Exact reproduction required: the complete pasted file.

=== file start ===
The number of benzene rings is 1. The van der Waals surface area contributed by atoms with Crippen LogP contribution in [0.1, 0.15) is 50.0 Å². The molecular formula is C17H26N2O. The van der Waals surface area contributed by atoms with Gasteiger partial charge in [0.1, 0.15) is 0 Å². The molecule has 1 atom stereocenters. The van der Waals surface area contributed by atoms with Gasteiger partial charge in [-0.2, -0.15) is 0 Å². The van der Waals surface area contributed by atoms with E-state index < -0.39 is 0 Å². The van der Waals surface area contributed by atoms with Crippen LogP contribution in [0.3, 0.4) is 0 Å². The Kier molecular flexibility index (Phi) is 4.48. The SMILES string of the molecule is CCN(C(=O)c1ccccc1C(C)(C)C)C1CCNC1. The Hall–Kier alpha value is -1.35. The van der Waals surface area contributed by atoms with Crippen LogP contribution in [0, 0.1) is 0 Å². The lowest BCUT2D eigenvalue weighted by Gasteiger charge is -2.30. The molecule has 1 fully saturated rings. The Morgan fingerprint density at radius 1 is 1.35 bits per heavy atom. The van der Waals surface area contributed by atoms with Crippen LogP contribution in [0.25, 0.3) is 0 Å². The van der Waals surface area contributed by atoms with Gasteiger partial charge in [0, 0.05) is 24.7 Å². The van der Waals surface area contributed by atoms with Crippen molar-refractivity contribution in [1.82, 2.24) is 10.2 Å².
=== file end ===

The number of benzene rings is 1. The van der Waals surface area contributed by atoms with Crippen LogP contribution in [0.1, 0.15) is 50.0 Å². The molecular formula is C17H26N2O. The van der Waals surface area contributed by atoms with Gasteiger partial charge in [0.1, 0.15) is 0 Å². The molecule has 1 atom stereocenters. The van der Waals surface area contributed by atoms with Gasteiger partial charge in [-0.2, -0.15) is 0 Å². The van der Waals surface area contributed by atoms with E-state index < -0.39 is 0 Å². The van der Waals surface area contributed by atoms with Crippen LogP contribution in [0.3, 0.4) is 0 Å². The Kier molecular flexibility index (Phi) is 4.48. The SMILES string of the molecule is CCN(C(=O)c1ccccc1C(C)(C)C)C1CCNC1. The Hall–Kier alpha value is -1.35. The van der Waals surface area contributed by atoms with Crippen LogP contribution in [0, 0.1) is 0 Å². The lowest BCUT2D eigenvalue weighted by Gasteiger charge is -2.30. The molecule has 1 fully saturated rings. The Morgan fingerprint density at radius 1 is 1.35 bits per heavy atom. The van der Waals surface area contributed by atoms with Crippen LogP contribution in [0.25, 0.3) is 0 Å². The van der Waals surface area contributed by atoms with Gasteiger partial charge in [0, 0.05) is 24.7 Å². The van der Waals surface area contributed by atoms with Crippen molar-refractivity contribution in [1.82, 2.24) is 10.2 Å².